US10538460 2002-12-11 2003-12-11 Sculling oar Expired - Fee Related US7223140B2 (en)

Priority Applications (3)

Application Number Priority Date Filing Date Title
JP2002-383121 2002-12-11
JP2002383121 2002-12-11
PCT/JP2003/015862 WO2004052722A1 (en) 2002-12-11 2003-12-11 Oar

Publications (2)

Publication Number Publication Date
US20060148341A1 true US20060148341A1 (en) 2006-07-06
US7223140B2 true US7223140B2 (en) 2007-05-29

Family

ID=32501161

Family Applications (1)

Application Number Title Priority Date Filing Date
US10538460 Expired - Fee Related US7223140B2 (en) 2002-12-11 2003-12-11 Sculling oar

Country Status (5)

Country Link
US (1) US7223140B2 (en)
JP (1) JP4258736B2 (en)
CA (1) CA2509355A1 (en)
GB (1) GB2411875B (en)
WO (1) WO2004052722A1 (en)

Cited By (1)

* Cited by examiner, † Cited by third party
Publication number Priority date Publication date Assignee Title
US20090280965A1 (en) * 2008-05-09 2009-11-12 Shapiro Fitness, Inc. Fitness paddle device and system

Citations (9)

* Cited by examiner, † Cited by third party
Publication number Priority date Publication date Assignee Title
US2213538A (en) * 1938-09-10 1940-09-03 Whitehead Hugh Holmes Self-feathering sculling oar
JPS286522Y1 (en) 1951-11-21 1953-07-16
US2696797A (en) * 1949-06-16 1954-12-14 Theron D Whidden Manual propelling and guiding means
US3086492A (en) * 1960-10-31 1963-04-23 John M Holley Propulsion apparatus
JPS49134096A (en) 1973-04-25 1974-12-24
JPS62141599U (en) 1986-03-03 1987-09-07
DE4227198A1 (en) * 1992-08-17 1994-02-24 Hans Werding Oscillating propeller for ship or boat propulsion system - consists of single-blade propeller or sculling oar, with deflection system for automatic turning or locking.
JPH0752883A (en) 1993-08-10 1995-02-28 Koji Tonouchi Knock-down oar
US6938567B1 (en) * 2004-04-16 2005-09-06 O'donnell Edward A. Multi-functional sailboard

Family Cites Families (1)

* Cited by examiner, † Cited by third party
Publication number Priority date Publication date Assignee Title
JPS63138299U (en) * 1987-03-04 1988-09-12

Patent Citations (9)

* Cited by examiner, † Cited by third party
Publication number Priority date Publication date Assignee Title
US2213538A (en) * 1938-09-10 1940-09-03 Whitehead Hugh Holmes Self-feathering sculling oar
US2696797A (en) * 1949-06-16 1954-12-14 Theron D Whidden Manual propelling and guiding means
JPS286522Y1 (en) 1951-11-21 1953-07-16
US3086492A (en) * 1960-10-31 1963-04-23 John M Holley Propulsion apparatus
JPS49134096A (en) 1973-04-25 1974-12-24
JPS62141599U (en) 1986-03-03 1987-09-07
DE4227198A1 (en) * 1992-08-17 1994-02-24 Hans Werding Oscillating propeller for ship or boat propulsion system - consists of single-blade propeller or sculling oar, with deflection system for automatic turning or locking.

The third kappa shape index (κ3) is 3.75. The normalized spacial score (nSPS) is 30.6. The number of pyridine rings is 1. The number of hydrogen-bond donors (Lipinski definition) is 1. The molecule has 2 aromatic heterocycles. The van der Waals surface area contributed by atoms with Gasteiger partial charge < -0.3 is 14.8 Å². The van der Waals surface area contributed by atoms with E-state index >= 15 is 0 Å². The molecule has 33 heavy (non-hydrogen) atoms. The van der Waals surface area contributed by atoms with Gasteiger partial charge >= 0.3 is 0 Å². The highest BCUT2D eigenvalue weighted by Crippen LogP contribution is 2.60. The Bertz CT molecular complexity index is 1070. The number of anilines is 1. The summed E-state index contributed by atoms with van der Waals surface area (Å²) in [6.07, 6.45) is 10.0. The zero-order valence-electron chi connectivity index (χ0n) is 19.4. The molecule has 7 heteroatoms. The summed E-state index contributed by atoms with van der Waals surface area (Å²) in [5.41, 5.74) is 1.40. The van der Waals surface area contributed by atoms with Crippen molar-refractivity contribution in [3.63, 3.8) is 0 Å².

JPH0752883A (en) 1993-08-10 1995-02-28 Koji Tonouchi Knock-down oar
US6938567B1 (en) * 2004-04-16 2005-09-06 O'donnell Edward A. Multi-functional sailboard

Cited By (1)

* Cited by examiner, † Cited by third party
Publication number Priority date Publication date Assignee Title
US20090280965A1 (en) * 2008-05-09 2009-11-12 Shapiro Fitness, Inc. Fitness paddle device and system

Also Published As

Publication number Publication date Type
US20060148341A1 (en) 2006-07-06 application
GB2411875B (en) 2006-07-19 grant
GB0513880D0 (en) 2005-08-10 grant
CA2509355A1 (en) 2004-06-24 application
GB2411875A (en) 2005-09-14 application
WO2004052722A1 (en) 2004-06-24 application
JP4258736B2 (en) 2009-04-30 grant
JPWO2004052722A1 (en) 2006-04-06 application

Similar Documents

Publication Publication Date Title
US3453981A (en) Water-borne vessel comprising propulsion system incorporating flexible fin propulsion members
US6022249A (en) Watercraft
US5934954A (en) Braking system for a watercraft
US6086437A (en) Blow back rudder for a water craft
US4172427A (en) Water propulsion unit including fin having foil and flexible ends
US4209866A (en) Swim fin
US6213824B1 (en) Method for reducing vessel draft
US5860766A (en) Boat activated wave generator
US4960396A (en) Foot-operated boat paddle propulsion system
US6250585B1 (en) Impellers with bladelike elements and compliant tuned transmission shafts and vehicles including same
US8833286B1 (en) Wake-modifying device for a boat
US4609360A (en) Boat hull with flow chamber
US6406341B1 (en) Shallow draft boat
US5667415A (en) Marine outdrive with surface piercing propeller and stabilizing shroud
US3980035A (en) Attitude control devices for stern drive power boats
US3106178A (en) Trim control device
US4701142A (en) Paddle handle accessory
US7246565B2 (en) Boat hull dispersion tunnel engagement device and method
US3942464A (en) Water jet propelling apparatus for boats
US5983823A (en) High speed sport/utility boat
US5718611A (en) Personalized watercraft
US2319999A (en) Sailboat
US3677216A (en) Rowing device
US20020174818A1 (en) Trim tabs and surface drive propeller bite control
US6997765B1 (en) Vessel propelled by oscillating fin with control mechanisms

Legal Events

Date Code Title Description
FPAY Fee payment

Year of fee payment: 4

REMI Maintenance fee reminder mailed
LAPS Lapse for failure to pay maintenance fees
FP Expired due to failure to pay maintenance fee

Effective date: 20150529